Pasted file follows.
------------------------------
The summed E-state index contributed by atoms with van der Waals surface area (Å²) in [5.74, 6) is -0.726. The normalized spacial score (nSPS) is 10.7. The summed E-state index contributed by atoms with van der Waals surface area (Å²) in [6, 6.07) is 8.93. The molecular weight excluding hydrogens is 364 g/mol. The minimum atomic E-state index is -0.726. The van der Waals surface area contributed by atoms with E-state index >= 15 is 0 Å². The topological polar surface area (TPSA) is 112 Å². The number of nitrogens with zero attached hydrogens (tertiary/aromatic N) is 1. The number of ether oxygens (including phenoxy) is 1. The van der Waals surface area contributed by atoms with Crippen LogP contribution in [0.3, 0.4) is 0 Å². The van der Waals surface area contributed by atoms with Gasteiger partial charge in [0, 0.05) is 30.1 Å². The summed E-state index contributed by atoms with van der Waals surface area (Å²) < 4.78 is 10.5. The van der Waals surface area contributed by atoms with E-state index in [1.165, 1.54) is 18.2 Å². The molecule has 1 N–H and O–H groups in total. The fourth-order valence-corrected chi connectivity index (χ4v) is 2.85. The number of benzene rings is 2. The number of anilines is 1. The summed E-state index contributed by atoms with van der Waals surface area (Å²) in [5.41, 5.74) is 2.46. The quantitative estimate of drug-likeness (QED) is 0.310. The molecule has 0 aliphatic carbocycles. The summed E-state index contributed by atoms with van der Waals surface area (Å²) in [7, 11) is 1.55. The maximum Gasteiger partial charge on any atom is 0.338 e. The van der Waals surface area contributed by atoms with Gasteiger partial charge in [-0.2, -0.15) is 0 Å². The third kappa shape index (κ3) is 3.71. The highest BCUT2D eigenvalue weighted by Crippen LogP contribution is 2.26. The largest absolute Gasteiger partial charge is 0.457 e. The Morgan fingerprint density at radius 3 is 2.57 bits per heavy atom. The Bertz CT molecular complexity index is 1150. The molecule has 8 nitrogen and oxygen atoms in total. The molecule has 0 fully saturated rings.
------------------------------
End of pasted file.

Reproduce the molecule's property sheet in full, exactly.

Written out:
The summed E-state index contributed by atoms with van der Waals surface area (Å²) in [5.74, 6) is -0.726. The normalized spacial score (nSPS) is 10.7. The summed E-state index contributed by atoms with van der Waals surface area (Å²) in [6, 6.07) is 8.93. The molecular weight excluding hydrogens is 364 g/mol. The minimum atomic E-state index is -0.726. The van der Waals surface area contributed by atoms with E-state index >= 15 is 0 Å². The topological polar surface area (TPSA) is 112 Å². The number of nitrogens with zero attached hydrogens (tertiary/aromatic N) is 1. The number of ether oxygens (including phenoxy) is 1. The van der Waals surface area contributed by atoms with Crippen LogP contribution in [0.3, 0.4) is 0 Å². The van der Waals surface area contributed by atoms with Gasteiger partial charge in [0, 0.05) is 30.1 Å². The summed E-state index contributed by atoms with van der Waals surface area (Å²) < 4.78 is 10.5. The van der Waals surface area contributed by atoms with E-state index in [1.165, 1.54) is 18.2 Å². The molecule has 1 N–H and O–H groups in total. The fourth-order valence-corrected chi connectivity index (χ4v) is 2.85. The number of benzene rings is 2. The number of anilines is 1. The summed E-state index contributed by atoms with van der Waals surface area (Å²) in [5.41, 5.74) is 2.46. The quantitative estimate of drug-likeness (QED) is 0.310. The molecule has 0 aliphatic carbocycles. The summed E-state index contributed by atoms with van der Waals surface area (Å²) in [7, 11) is 1.55. The maximum Gasteiger partial charge on any atom is 0.338 e. The van der Waals surface area contributed by atoms with Gasteiger partial charge in [-0.2, -0.15) is 0 Å². The third kappa shape index (κ3) is 3.71. The highest BCUT2D eigenvalue weighted by Crippen LogP contribution is 2.26. The largest absolute Gasteiger partial charge is 0.457 e. The Morgan fingerprint density at radius 3 is 2.57 bits per heavy atom. The Bertz CT molecular complexity index is 1150. The molecule has 8 nitrogen and oxygen atoms in total. The molecule has 0 fully saturated rings.